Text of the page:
GOOD

Amanda Mouttaki

Articles

Solving the Literacy Gender Gap in Morocco

How to break the poverty cycle: Give women and girls access to education. #ProjectLiteracy

A literacy course in Morocco. Photo via Flickr user Trade for Development.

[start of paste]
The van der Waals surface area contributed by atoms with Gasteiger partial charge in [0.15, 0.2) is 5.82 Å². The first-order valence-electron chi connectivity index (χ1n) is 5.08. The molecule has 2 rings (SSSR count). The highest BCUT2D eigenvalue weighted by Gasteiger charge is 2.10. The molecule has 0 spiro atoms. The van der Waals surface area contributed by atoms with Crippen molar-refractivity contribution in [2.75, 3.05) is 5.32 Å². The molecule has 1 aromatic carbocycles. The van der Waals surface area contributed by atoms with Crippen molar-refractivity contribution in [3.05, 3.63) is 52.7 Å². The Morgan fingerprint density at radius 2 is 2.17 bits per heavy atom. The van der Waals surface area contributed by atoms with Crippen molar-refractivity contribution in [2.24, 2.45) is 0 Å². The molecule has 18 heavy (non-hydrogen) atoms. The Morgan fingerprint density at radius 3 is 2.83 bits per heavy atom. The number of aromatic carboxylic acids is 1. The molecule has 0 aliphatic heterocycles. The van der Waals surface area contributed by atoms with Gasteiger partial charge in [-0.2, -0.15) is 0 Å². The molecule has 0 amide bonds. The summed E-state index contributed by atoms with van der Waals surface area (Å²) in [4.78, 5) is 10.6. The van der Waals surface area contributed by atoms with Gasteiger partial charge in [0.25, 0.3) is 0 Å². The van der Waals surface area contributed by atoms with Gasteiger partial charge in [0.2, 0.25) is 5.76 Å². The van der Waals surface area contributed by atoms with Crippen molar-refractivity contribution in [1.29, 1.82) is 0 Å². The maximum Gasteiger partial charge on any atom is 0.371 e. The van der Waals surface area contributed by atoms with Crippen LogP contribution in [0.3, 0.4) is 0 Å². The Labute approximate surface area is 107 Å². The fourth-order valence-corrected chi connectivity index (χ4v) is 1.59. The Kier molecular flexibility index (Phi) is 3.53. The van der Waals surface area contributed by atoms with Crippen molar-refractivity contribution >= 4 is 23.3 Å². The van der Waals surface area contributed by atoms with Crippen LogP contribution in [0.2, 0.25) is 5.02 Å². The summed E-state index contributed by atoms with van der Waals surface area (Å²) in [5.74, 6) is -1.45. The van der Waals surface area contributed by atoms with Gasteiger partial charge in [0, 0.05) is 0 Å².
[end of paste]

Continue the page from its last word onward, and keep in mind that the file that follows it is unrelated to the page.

Morocco has long been touted as a beacon for progress in the Middle East and North Africa, especially since 1999, when King Mohammed VI ascended to the throne. Over the last 15 years, the developing country has seen the advancement of women’s domestic rights via the Moroccan Family Code, the ratification of the United Nations’ Convention on the Elimination of All Forms of Discrimination Against Women, and a variety of innovative educational reforms. In fact, the first 10 years of Mohammed’s reign were dubbed the “Education Decade,” resulting in impressive increases in literacy. UNESCO estimates that just 41.6 percent of the Moroccan population was literate in 1990; by 2010, that figure had spiked to 56 percent.

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